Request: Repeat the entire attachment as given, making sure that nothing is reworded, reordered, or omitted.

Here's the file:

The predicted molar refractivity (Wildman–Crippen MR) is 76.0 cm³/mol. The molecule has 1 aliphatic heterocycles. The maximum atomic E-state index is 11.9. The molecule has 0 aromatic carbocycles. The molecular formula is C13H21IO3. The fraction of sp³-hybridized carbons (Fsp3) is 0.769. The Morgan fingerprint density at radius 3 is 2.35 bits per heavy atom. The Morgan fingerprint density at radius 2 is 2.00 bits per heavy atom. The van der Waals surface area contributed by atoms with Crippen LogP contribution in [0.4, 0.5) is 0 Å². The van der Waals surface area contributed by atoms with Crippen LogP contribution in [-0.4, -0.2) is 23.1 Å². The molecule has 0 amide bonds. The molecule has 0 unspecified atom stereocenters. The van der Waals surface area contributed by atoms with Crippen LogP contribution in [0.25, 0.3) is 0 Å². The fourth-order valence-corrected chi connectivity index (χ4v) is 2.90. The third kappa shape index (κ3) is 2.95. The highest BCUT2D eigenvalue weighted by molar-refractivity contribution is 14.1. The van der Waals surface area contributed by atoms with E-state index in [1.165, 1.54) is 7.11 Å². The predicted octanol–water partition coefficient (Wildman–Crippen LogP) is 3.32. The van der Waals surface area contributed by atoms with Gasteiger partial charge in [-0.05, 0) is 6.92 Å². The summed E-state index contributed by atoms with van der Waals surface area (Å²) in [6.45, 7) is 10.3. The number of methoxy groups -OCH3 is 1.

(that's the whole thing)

The predicted molar refractivity (Wildman–Crippen MR) is 76.0 cm³/mol. The molecule has 1 aliphatic heterocycles. The maximum atomic E-state index is 11.9. The molecule has 0 aromatic carbocycles. The molecular formula is C13H21IO3. The fraction of sp³-hybridized carbons (Fsp3) is 0.769. The Morgan fingerprint density at radius 3 is 2.35 bits per heavy atom. The Morgan fingerprint density at radius 2 is 2.00 bits per heavy atom. The van der Waals surface area contributed by atoms with Crippen LogP contribution in [0.4, 0.5) is 0 Å². The van der Waals surface area contributed by atoms with Crippen LogP contribution in [-0.4, -0.2) is 23.1 Å². The molecule has 0 amide bonds. The molecule has 0 unspecified atom stereocenters. The van der Waals surface area contributed by atoms with Crippen LogP contribution in [0.25, 0.3) is 0 Å². The fourth-order valence-corrected chi connectivity index (χ4v) is 2.90. The third kappa shape index (κ3) is 2.95. The highest BCUT2D eigenvalue weighted by molar-refractivity contribution is 14.1. The van der Waals surface area contributed by atoms with E-state index in [1.165, 1.54) is 7.11 Å². The predicted octanol–water partition coefficient (Wildman–Crippen LogP) is 3.32. The van der Waals surface area contributed by atoms with Gasteiger partial charge in [-0.05, 0) is 6.92 Å². The summed E-state index contributed by atoms with van der Waals surface area (Å²) in [6.45, 7) is 10.3. The number of methoxy groups -OCH3 is 1.